Posts Tagged ‘Roger Ebert’

Just some snippets of opinion

April 24, 2013

I don’t want a new Gatsby movie. Especially a musical. By Baz Luhrmann. I enjoy the book, I sort of enjoy the old Redford movie.  I don’t see Dicaprio as Gatsby or Tom or anyone else from the book. I’d rather just see it left alone, or done by someone who isn’t, well, Luhrmann. No offense, but Moulin Rouge, Romero + Juliet, and Australia don’t inspire huge amounts of confidence and I’m not looking forward to Gatsby getting that treatment.

I don’t want a new prequel to The Shining. What made the original Shining movie great wasn’t Stephen King, it wasn’t the hotel, it wasn’t Colorado. It was Stanley Kubrick directing Jack Nicholson, Shelley Duval, and Jake Loyd. Want proof? Look at the more recent tv miniseries.  To pile on the negatives, this wouldn’t have King’s blessing and it will be based on material even he cut from the original book.  Want to do a horror movie set in a hotel? Great. have at it. Just leave The Shining out of it. And, for God’s sake, get good people involved.

I don’t want Amazon getting involved in every damn part of media experience. This includes television. I’m complained about Amazon enough, but on this level I feel roughly the same about a handful of companies owning the majority of our television and radio stations, how our newspapers are being swept under larger and larger umbrellas, how cable/phone companies have increasingly monopolies, etc. It’s never good when one company has their hands in too many cookie jars.

I don’t want to never read another Roger Ebert blog or tweet. I have Ebert’s RSS feed in my google reader, something else I don’t want to see go away, and I haven’t ready any of the posts that are still marked unread. I’ve read them on Ebert’s actual blog site, but through the reader. Because then they would no longer be unread. And they would disappear. I don’t want them to disappear. I watched Siskel and Ebert, and I was crushed when Siskel died. I never warmed to Roeper. I became a devotee of Ebert’s website.  He was really the only the movie critic I bothered to read any more. I’ve found his like/dislike to be a fair barometer of how I will enjoy a movie. Right or wrong, I found that I often agreed with him on whether or not a movie was worth watching. We probably disagreed on why, but if he liked a movie, I was reasonably confidant in it. Now, well, I don’t know.

Alright, I think I’m done. Just an ugly day, and I feel gripey. Had to get it out of my system, I guess.

 

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What it means to be a critic

March 24, 2010

Got this wonderful link from Ebert’s twitter. It’s about a man named Steve Almond lamenting how useless critics are…and critics response to it. In short, it highlights what I have been trying to move toward here, a critical response to whatever I’m reading at the time. The subject might be different (literature vs music) but the basic tenets are the same. The idea of criticism is to try to find a different way of looking at a work and finding greater themes/ideas within it beyond the basic story/lyrics/beat/image/whatever. It’s something I’m still a massive work in progress on but I hope to get better and the responses to Almond’s article, laid out by other critics, are where I hope to one day end up.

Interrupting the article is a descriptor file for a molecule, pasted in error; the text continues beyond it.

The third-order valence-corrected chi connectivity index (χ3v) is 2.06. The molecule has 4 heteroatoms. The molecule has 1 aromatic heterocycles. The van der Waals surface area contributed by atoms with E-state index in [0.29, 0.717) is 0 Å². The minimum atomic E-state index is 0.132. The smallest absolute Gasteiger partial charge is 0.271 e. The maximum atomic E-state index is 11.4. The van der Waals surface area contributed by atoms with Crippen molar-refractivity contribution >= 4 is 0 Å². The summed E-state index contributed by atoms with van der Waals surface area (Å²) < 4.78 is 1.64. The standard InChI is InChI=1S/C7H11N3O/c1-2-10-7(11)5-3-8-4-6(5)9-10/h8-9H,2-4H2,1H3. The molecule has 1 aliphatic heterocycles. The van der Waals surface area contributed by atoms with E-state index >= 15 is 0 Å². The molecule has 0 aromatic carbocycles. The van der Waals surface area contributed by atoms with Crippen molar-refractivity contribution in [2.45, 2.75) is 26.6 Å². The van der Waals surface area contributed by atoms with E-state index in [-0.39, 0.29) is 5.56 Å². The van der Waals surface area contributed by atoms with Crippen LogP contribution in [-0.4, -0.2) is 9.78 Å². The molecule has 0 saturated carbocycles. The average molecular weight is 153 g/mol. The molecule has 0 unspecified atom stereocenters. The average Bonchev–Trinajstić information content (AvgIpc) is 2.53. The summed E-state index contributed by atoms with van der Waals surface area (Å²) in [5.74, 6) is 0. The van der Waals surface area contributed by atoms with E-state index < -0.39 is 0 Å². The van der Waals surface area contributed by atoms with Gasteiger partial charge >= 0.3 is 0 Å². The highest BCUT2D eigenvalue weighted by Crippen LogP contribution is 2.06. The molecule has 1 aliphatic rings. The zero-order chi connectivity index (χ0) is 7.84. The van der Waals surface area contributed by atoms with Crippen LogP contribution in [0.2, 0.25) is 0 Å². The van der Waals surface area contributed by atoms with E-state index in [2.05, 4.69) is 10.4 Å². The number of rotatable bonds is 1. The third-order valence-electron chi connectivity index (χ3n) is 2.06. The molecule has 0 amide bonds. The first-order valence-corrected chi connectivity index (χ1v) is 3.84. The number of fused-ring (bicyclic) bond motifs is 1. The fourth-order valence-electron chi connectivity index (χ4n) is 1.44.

Front Right. Back Left.

August 5, 2009
Roger Ebert
Roger Ebert

I don’t read a lot of blogs.  Maybe this makes me like one of those people who uses P2P filesharing apps but doesn’t share themselves. It’s a one way street with me. I either give or take and how much pleasure I derive from it usually determines which I do. Maybe not reading a lot of  different blogs makes me like that. But I do read Roger Ebert’s blog.

It amazes me. I always enjoyed watching him review movies on television, first with Gene Siskel and then with a cadre of other reviewers before settling on Richard Roeper. He was informed, articulate and funny. He is the Image of what I have also found to be every good professor I’ve ever had.
I do not write my blog half as well as he writes his. I’m not yet knowledgeable enough about literature in general, nor aware enough about my own writing process, to do it. But I’m getting there. And Roger Ebert is helping me lately.
I read one of Mr. Ebert’s blogs about how to “read” a movie. In it he talks a bit about his own learning curve when he first became a movie reviewer and he mentions a  few other critics/reviewers/books along with some methods he has picked from those books that he has found useful and right. One of these methods is how to read the physical position of characters on screen and how it helps shape how we, consciously or unconsciously, percieve them.  Roger Ebert eloquently defines it in part as:
In simplistic terms: Right is more positive, left more negative. Movement to the right seems more favorable; to the left, less so. The future seems to live on the right, the past on the left. The top is dominant over the bottom. The foreground is stronger than the background. Symmetrical compositions seem at rest. Diagonals in a composition seem to “move” in the direction of the sharpest angle they form, even though of course they may not move at all.
Thinking about this, I wonder if this couldn’t be applied to fiction as well – in the analyzing of it but also in the writing of it. From action/dialogue to the physical construction of the work, I have been wondering if there is a way to incorporate this “intrinsic weighting” into the construction of a work to lend it the same effect as it lends film.
This is something I’ve only begun thinking about recently, but it is something I think I will start looking for in the works that I read and begin experimenting with in my own writing. If it leads somewhere, I’m curious what it will lend to my work and how it may help in reading the work of others.